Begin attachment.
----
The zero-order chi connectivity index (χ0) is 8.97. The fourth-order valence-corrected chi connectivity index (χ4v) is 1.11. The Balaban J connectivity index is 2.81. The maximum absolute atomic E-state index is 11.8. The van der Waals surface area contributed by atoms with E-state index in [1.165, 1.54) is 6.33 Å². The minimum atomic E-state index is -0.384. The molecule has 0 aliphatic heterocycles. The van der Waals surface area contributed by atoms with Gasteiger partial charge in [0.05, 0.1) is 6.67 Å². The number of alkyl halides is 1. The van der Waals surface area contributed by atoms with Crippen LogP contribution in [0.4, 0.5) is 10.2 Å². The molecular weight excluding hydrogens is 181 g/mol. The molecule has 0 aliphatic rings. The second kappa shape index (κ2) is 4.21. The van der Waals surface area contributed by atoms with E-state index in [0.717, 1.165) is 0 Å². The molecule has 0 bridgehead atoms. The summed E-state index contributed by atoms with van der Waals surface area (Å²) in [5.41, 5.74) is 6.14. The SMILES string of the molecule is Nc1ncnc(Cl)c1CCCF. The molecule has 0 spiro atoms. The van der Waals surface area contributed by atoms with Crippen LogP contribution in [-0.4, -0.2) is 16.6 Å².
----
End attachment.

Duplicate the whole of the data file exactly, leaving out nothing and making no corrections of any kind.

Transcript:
The zero-order chi connectivity index (χ0) is 8.97. The fourth-order valence-corrected chi connectivity index (χ4v) is 1.11. The Balaban J connectivity index is 2.81. The maximum absolute atomic E-state index is 11.8. The van der Waals surface area contributed by atoms with E-state index in [1.165, 1.54) is 6.33 Å². The minimum atomic E-state index is -0.384. The molecule has 0 aliphatic heterocycles. The van der Waals surface area contributed by atoms with Gasteiger partial charge in [0.05, 0.1) is 6.67 Å². The number of alkyl halides is 1. The van der Waals surface area contributed by atoms with Crippen LogP contribution in [0.4, 0.5) is 10.2 Å². The molecular weight excluding hydrogens is 181 g/mol. The molecule has 0 aliphatic rings. The second kappa shape index (κ2) is 4.21. The van der Waals surface area contributed by atoms with E-state index in [0.717, 1.165) is 0 Å². The molecule has 0 bridgehead atoms. The summed E-state index contributed by atoms with van der Waals surface area (Å²) in [5.41, 5.74) is 6.14. The SMILES string of the molecule is Nc1ncnc(Cl)c1CCCF. The molecule has 0 spiro atoms. The van der Waals surface area contributed by atoms with Crippen LogP contribution in [-0.4, -0.2) is 16.6 Å².